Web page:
and the stone, now here, conferred.


Mesler has a lovely take on the world in these gems.

Corey Mesler

Corey Mesler has published in numerous journals and anthologies. He has published 8 novels, 3 full length poetry collections, and 3 books of short stories. He has also published a dozen chapbooks of both poetry and prose. He has been nominated for the Pushcart Prize numerous times, and two of his poems were chosen for Garrison Keillor’s Writer’s Almanac.
With his wife, he runs Burke’s Book Store in Memphis TN, one of the country’s oldest (1875) and best independent bookstores.
He can be found at

* * * * *

In Between.  Martha Clarkson, 2014.

Martha Clarkson has an awful lot of useful stuff to say in this short little chapbook.  She is one of those poets whom I imagine I would get along with famously.  I like the way she thinks.

Church of Colors

Red gave the sermon. Blues made up the choir - turquoise, navy, cornflower, and midnight. Silver
was an acolyte who almost set the altar cloth on fire. Brown's the organist. Sky Blue tried out for
choir but didn't make it. Yellow managed the nursery but refused to change diapers. Only one child
was lost that first year. Pink kept the books, noting that donations were down, due to a fading con-
gregation. Purple passed the communion tray. Gold rang the bell. Green mowed the tiny patch of
lawn out front and washed the dishes after fellowship hour. Black presided over the funerals, like you
might expect, and White was the wedding hostess. Orange was the deacon, who, like a ship's purser,
had an unclear role. Somewhere above, God wore Ray Bans, blinded by his own faith.


Martha is a pistol and these poems come at you like they were shot from a little tiny gun - and then BANG.  The reader discovers what a little gun can do.

Martha Clarkson

Martha Clarkson is a corporate designer and receives mail in Kirkland Washington.
She is a writer of poetry and fiction and is not adept at folding origami but glad to be part of this. Martha won best short story for Anderbo's 2012 contest and has notable mentions in "Best Non-Required Reading" two years in a row.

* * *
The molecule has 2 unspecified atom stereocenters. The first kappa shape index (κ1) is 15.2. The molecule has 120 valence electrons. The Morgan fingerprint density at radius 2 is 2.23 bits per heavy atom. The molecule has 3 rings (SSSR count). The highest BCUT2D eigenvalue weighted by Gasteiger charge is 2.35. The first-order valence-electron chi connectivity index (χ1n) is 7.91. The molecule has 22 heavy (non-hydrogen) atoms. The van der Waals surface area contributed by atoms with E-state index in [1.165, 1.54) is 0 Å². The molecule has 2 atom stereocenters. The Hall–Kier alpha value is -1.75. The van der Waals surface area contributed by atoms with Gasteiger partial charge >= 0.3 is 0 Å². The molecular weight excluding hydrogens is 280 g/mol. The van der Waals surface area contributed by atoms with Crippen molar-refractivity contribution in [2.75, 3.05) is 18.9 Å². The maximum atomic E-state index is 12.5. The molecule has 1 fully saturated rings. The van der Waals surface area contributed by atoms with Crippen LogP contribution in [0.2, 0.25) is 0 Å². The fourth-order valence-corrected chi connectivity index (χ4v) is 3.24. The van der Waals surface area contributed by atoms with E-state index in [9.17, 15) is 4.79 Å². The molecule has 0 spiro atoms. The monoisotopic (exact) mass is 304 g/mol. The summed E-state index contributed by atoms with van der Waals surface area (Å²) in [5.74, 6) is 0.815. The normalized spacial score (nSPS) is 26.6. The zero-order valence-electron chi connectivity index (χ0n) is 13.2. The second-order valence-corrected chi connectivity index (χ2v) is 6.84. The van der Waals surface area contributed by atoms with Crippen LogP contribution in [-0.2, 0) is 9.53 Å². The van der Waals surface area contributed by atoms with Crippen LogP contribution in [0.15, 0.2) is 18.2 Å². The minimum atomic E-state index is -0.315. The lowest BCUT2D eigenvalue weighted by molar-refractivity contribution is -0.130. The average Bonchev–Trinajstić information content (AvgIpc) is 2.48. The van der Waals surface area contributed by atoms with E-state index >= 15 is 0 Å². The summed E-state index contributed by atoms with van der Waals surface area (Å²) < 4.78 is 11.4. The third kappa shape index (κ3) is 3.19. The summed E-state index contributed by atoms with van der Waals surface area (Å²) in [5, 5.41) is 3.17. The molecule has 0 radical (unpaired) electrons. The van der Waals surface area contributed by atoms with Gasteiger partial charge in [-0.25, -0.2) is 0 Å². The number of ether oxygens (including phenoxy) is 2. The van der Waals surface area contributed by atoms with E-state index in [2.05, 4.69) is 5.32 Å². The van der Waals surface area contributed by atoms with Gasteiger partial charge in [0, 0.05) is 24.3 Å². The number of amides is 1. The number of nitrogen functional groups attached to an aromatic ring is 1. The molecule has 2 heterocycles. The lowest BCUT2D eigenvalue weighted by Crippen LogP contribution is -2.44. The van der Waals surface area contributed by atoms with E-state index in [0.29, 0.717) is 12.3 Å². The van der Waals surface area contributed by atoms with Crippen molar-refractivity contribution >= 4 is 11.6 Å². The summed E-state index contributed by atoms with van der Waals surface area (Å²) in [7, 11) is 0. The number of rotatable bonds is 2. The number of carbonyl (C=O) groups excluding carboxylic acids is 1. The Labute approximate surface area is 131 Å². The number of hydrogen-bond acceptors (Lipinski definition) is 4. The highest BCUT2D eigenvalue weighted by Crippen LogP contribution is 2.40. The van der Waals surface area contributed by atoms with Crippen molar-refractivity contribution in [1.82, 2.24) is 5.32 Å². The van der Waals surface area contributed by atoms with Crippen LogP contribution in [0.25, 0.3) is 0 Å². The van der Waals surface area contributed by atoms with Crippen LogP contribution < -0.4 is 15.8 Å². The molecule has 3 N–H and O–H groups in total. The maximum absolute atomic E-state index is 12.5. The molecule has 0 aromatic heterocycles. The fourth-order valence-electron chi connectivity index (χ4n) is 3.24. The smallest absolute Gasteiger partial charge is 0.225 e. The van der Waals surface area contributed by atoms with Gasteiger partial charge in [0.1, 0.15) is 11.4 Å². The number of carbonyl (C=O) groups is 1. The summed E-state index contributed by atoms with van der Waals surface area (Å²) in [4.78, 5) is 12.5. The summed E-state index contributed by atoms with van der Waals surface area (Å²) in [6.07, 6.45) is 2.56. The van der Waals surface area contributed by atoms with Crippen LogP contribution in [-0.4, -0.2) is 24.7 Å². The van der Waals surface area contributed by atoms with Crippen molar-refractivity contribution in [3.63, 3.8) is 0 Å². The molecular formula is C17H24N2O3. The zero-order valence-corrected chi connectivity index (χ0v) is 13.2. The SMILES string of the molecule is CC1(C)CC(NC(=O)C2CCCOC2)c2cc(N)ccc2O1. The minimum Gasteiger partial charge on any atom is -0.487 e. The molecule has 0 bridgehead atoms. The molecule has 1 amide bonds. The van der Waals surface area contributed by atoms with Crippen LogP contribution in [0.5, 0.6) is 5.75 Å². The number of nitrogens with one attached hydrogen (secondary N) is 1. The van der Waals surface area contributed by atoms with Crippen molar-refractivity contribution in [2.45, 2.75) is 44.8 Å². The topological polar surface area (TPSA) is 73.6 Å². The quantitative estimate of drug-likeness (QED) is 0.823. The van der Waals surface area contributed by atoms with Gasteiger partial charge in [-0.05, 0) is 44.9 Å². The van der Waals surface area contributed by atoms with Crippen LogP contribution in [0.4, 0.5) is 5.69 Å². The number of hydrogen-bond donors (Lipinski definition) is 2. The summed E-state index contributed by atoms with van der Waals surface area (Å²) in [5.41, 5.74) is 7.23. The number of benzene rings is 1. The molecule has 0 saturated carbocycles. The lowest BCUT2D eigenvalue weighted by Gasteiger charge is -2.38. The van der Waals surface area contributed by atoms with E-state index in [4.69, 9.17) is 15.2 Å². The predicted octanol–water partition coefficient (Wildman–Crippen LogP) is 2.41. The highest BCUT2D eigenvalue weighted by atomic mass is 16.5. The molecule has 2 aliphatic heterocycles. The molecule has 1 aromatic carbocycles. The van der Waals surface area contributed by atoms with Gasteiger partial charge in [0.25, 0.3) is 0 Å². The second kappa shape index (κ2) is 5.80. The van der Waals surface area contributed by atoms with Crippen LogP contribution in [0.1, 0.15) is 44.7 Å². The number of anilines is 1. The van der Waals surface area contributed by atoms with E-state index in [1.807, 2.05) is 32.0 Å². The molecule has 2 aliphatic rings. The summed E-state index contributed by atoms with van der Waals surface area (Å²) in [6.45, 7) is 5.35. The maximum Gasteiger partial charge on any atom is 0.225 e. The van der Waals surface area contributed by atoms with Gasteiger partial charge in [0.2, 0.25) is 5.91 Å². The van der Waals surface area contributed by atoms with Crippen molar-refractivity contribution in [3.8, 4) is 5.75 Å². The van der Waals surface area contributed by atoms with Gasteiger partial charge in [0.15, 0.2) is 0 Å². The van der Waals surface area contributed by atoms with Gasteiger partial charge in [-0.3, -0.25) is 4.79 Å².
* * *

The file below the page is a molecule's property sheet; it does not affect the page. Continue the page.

* * * * *

Extras.  Winston Plowes, 2014.

Everything is happening in the closed world of Winston Plowes.  His very short poems pepper this chapbook as though a serious Richard Brautigan had returned to play.

Man in car

The Range Rover mounted the pavement
Its driver texting Thailand, reversing against the arrows.
His day had gone from bad to worse,
the car park was unexpectedly closed.


Plowes is dead serious and light of heart.  It is an excellent combination.  

Winston Plowes

Teacher, compere, performer and poet, Winston Plowes spends his days fine-tuning background noise and rescuing discarded words. These are re-sculpted over a glass of wine into magical poetry birds he releases by night to fly to new homes in journals and online destinations worldwide.
He lives in a floating home in Hebden Bridge, West Yorkshire UK, where he tries to persuade his black cat, ‘Fatty’ that it’s a good idea for her to do the same.
Find out more about his work at his website here –

* * * * *

Silent Work.  Martin Willitts Jr., 2014.

Silent Work by Martin Willitts Jr. is a short treatise on love.  How it works and how it doesn't. Willitts is able to get to the heart of the matter in quick work.  These connected verses work towards a conclusion we can all live with.  

The world is a better place with kindness.

Such a simple resolve yet so few of us see it through.

Silent Work


This is the silent work of love. The hard work
is made easy, and the easy work is made hard.

Like after a tornado, there is the aftermath
when everything calms; or,
when distance between towns makes a long journey,
the absence of love can make a relationship
seem forever.

After the settling of stars are no longer in the sky,
what could possibly be more intense than love?
What could possibly be more drenching than hate?

Someone said, we can love all you want,
we can forgive with all our heart, and still,
love might not come to us.
When we believe we have given all we can give,
give more. Give until the silence of love is an overture
and the heart is a swelling of tides.
It is like wind-fall rising and settling.


Martin Willitts, Jr.

Martin Willitts, Jr. retired as a Senior Librarian in upstate New York and currently is a volunteer literacy tutor. He is a visual artist of Victorian and Chinese paper cutouts. Martin was nominated for 5 Pushcart and 3 Best Of The Net awards. He is the editor of Willet Press. (Update: 2014 the OPP nominated Martin's poem, Love is Breathing, for a Pushcart Prize.)

* * * * *

Jan Keough has done a remarkable job.  This series, Origami Poems Project, is a huge undertaking and from what I can make out they have published hundreds and hundreds of different little books.  If these six are any indication the Origami Poems Project may be quietly, slowly, one little book at a time, taking over the world.

All six of these chapbooks were swell.  Everyone at the office thought so.